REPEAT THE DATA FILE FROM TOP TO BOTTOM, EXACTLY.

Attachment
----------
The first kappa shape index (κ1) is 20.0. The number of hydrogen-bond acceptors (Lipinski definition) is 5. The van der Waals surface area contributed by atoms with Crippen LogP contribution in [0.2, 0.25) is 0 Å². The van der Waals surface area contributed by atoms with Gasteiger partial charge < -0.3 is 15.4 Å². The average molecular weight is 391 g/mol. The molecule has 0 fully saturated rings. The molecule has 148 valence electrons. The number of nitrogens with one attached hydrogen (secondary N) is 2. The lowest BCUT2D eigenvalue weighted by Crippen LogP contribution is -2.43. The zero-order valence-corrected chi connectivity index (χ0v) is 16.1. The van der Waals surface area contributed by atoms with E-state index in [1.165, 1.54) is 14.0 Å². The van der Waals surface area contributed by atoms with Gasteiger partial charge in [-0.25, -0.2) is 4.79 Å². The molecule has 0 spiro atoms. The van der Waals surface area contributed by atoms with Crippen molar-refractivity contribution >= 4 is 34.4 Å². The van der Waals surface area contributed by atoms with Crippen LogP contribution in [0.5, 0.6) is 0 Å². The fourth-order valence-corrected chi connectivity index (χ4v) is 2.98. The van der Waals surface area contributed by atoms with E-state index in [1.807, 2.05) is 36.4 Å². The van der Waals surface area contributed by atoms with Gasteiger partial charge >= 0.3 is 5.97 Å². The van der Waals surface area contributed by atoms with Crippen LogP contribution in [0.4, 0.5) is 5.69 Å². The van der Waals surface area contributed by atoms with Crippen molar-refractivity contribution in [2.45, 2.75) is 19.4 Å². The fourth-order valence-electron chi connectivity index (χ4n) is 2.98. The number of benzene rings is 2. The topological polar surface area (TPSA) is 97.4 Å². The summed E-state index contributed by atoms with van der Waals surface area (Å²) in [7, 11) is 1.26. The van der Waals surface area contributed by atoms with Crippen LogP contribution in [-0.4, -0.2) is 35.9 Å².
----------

The first kappa shape index (κ1) is 20.0. The number of hydrogen-bond acceptors (Lipinski definition) is 5. The van der Waals surface area contributed by atoms with Crippen LogP contribution in [0.2, 0.25) is 0 Å². The van der Waals surface area contributed by atoms with Gasteiger partial charge < -0.3 is 15.4 Å². The average molecular weight is 391 g/mol. The molecule has 0 fully saturated rings. The molecule has 148 valence electrons. The number of nitrogens with one attached hydrogen (secondary N) is 2. The lowest BCUT2D eigenvalue weighted by Crippen LogP contribution is -2.43. The zero-order valence-corrected chi connectivity index (χ0v) is 16.1. The van der Waals surface area contributed by atoms with E-state index in [1.165, 1.54) is 14.0 Å². The van der Waals surface area contributed by atoms with Gasteiger partial charge in [-0.25, -0.2) is 4.79 Å². The molecule has 0 spiro atoms. The van der Waals surface area contributed by atoms with Crippen molar-refractivity contribution >= 4 is 34.4 Å². The van der Waals surface area contributed by atoms with Crippen LogP contribution in [0.5, 0.6) is 0 Å². The fourth-order valence-corrected chi connectivity index (χ4v) is 2.98. The van der Waals surface area contributed by atoms with E-state index in [1.807, 2.05) is 36.4 Å². The van der Waals surface area contributed by atoms with Gasteiger partial charge >= 0.3 is 5.97 Å². The van der Waals surface area contributed by atoms with Crippen LogP contribution in [0.4, 0.5) is 5.69 Å². The van der Waals surface area contributed by atoms with Crippen molar-refractivity contribution in [2.45, 2.75) is 19.4 Å². The fourth-order valence-electron chi connectivity index (χ4n) is 2.98. The number of benzene rings is 2. The topological polar surface area (TPSA) is 97.4 Å². The summed E-state index contributed by atoms with van der Waals surface area (Å²) in [7, 11) is 1.26. The van der Waals surface area contributed by atoms with Crippen LogP contribution in [-0.4, -0.2) is 35.9 Å².